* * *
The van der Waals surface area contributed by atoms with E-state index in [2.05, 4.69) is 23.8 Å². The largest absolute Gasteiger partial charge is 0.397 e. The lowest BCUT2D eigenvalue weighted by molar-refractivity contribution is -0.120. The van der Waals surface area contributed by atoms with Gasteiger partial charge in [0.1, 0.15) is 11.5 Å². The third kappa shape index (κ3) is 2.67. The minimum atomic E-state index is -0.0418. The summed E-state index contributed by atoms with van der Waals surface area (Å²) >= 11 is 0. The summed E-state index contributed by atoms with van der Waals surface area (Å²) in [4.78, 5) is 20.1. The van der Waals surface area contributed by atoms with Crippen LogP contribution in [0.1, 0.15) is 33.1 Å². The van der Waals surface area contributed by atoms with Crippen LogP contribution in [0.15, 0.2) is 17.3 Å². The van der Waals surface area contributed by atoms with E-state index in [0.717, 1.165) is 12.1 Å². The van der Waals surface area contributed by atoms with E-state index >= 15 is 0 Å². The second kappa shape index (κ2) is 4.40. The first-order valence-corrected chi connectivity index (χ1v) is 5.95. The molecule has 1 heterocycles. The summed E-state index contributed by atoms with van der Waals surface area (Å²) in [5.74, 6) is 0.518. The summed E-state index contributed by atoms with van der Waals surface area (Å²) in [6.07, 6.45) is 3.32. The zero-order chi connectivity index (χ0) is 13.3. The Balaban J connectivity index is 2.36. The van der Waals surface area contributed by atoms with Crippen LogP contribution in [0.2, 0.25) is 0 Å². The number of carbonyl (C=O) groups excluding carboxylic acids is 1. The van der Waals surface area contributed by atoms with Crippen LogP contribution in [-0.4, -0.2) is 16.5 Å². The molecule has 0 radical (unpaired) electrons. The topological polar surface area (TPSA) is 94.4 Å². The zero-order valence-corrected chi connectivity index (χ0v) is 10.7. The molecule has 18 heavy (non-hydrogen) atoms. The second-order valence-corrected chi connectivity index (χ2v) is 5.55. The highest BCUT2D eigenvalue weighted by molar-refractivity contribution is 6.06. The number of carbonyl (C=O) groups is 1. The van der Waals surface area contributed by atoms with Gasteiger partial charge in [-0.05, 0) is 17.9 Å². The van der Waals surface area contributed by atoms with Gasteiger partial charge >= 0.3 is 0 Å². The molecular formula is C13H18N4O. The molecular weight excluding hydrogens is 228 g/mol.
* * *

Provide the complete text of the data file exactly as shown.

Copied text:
The van der Waals surface area contributed by atoms with E-state index in [2.05, 4.69) is 23.8 Å². The largest absolute Gasteiger partial charge is 0.397 e. The lowest BCUT2D eigenvalue weighted by molar-refractivity contribution is -0.120. The van der Waals surface area contributed by atoms with Gasteiger partial charge in [0.1, 0.15) is 11.5 Å². The third kappa shape index (κ3) is 2.67. The minimum atomic E-state index is -0.0418. The summed E-state index contributed by atoms with van der Waals surface area (Å²) >= 11 is 0. The summed E-state index contributed by atoms with van der Waals surface area (Å²) in [4.78, 5) is 20.1. The van der Waals surface area contributed by atoms with Crippen LogP contribution in [0.1, 0.15) is 33.1 Å². The van der Waals surface area contributed by atoms with Crippen LogP contribution in [0.15, 0.2) is 17.3 Å². The van der Waals surface area contributed by atoms with E-state index in [0.717, 1.165) is 12.1 Å². The van der Waals surface area contributed by atoms with E-state index >= 15 is 0 Å². The second kappa shape index (κ2) is 4.40. The first-order valence-corrected chi connectivity index (χ1v) is 5.95. The molecule has 1 heterocycles. The summed E-state index contributed by atoms with van der Waals surface area (Å²) in [5.74, 6) is 0.518. The summed E-state index contributed by atoms with van der Waals surface area (Å²) in [6.07, 6.45) is 3.32. The zero-order chi connectivity index (χ0) is 13.3. The Balaban J connectivity index is 2.36. The van der Waals surface area contributed by atoms with Crippen LogP contribution in [0.2, 0.25) is 0 Å². The number of carbonyl (C=O) groups excluding carboxylic acids is 1. The van der Waals surface area contributed by atoms with Crippen LogP contribution in [-0.4, -0.2) is 16.5 Å². The molecule has 0 radical (unpaired) electrons. The topological polar surface area (TPSA) is 94.4 Å². The zero-order valence-corrected chi connectivity index (χ0v) is 10.7. The molecule has 18 heavy (non-hydrogen) atoms. The second-order valence-corrected chi connectivity index (χ2v) is 5.55. The highest BCUT2D eigenvalue weighted by molar-refractivity contribution is 6.06. The number of carbonyl (C=O) groups is 1. The van der Waals surface area contributed by atoms with Gasteiger partial charge in [-0.05, 0) is 17.9 Å². The van der Waals surface area contributed by atoms with Gasteiger partial charge >= 0.3 is 0 Å². The molecular formula is C13H18N4O. The molecular weight excluding hydrogens is 228 g/mol.